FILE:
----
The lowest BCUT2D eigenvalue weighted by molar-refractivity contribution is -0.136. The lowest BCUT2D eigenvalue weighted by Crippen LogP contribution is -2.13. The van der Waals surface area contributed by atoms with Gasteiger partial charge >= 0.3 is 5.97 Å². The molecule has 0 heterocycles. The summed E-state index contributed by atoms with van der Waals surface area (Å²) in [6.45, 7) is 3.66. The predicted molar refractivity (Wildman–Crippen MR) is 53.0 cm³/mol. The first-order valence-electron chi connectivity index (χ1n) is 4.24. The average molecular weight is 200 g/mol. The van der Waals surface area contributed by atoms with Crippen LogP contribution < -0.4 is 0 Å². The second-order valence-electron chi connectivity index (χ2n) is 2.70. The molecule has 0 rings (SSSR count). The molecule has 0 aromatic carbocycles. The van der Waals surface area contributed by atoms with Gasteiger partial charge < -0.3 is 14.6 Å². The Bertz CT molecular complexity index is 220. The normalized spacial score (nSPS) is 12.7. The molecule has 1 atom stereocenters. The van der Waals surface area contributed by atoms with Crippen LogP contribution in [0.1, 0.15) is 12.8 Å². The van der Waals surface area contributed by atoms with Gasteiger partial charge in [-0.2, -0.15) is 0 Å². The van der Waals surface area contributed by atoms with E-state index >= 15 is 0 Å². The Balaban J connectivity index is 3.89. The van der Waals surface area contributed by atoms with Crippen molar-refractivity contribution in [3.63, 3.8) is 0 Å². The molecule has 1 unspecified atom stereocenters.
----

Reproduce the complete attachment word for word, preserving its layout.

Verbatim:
The lowest BCUT2D eigenvalue weighted by molar-refractivity contribution is -0.136. The lowest BCUT2D eigenvalue weighted by Crippen LogP contribution is -2.13. The van der Waals surface area contributed by atoms with Gasteiger partial charge >= 0.3 is 5.97 Å². The molecule has 0 heterocycles. The summed E-state index contributed by atoms with van der Waals surface area (Å²) in [6.45, 7) is 3.66. The predicted molar refractivity (Wildman–Crippen MR) is 53.0 cm³/mol. The first-order valence-electron chi connectivity index (χ1n) is 4.24. The average molecular weight is 200 g/mol. The van der Waals surface area contributed by atoms with Crippen LogP contribution < -0.4 is 0 Å². The second-order valence-electron chi connectivity index (χ2n) is 2.70. The molecule has 0 rings (SSSR count). The molecule has 0 aromatic carbocycles. The van der Waals surface area contributed by atoms with Gasteiger partial charge < -0.3 is 14.6 Å². The Bertz CT molecular complexity index is 220. The normalized spacial score (nSPS) is 12.7. The molecule has 1 atom stereocenters. The van der Waals surface area contributed by atoms with Crippen LogP contribution in [0.1, 0.15) is 12.8 Å². The van der Waals surface area contributed by atoms with Gasteiger partial charge in [-0.2, -0.15) is 0 Å². The van der Waals surface area contributed by atoms with E-state index >= 15 is 0 Å². The Balaban J connectivity index is 3.89. The van der Waals surface area contributed by atoms with Crippen molar-refractivity contribution in [3.63, 3.8) is 0 Å². The molecule has 1 unspecified atom stereocenters.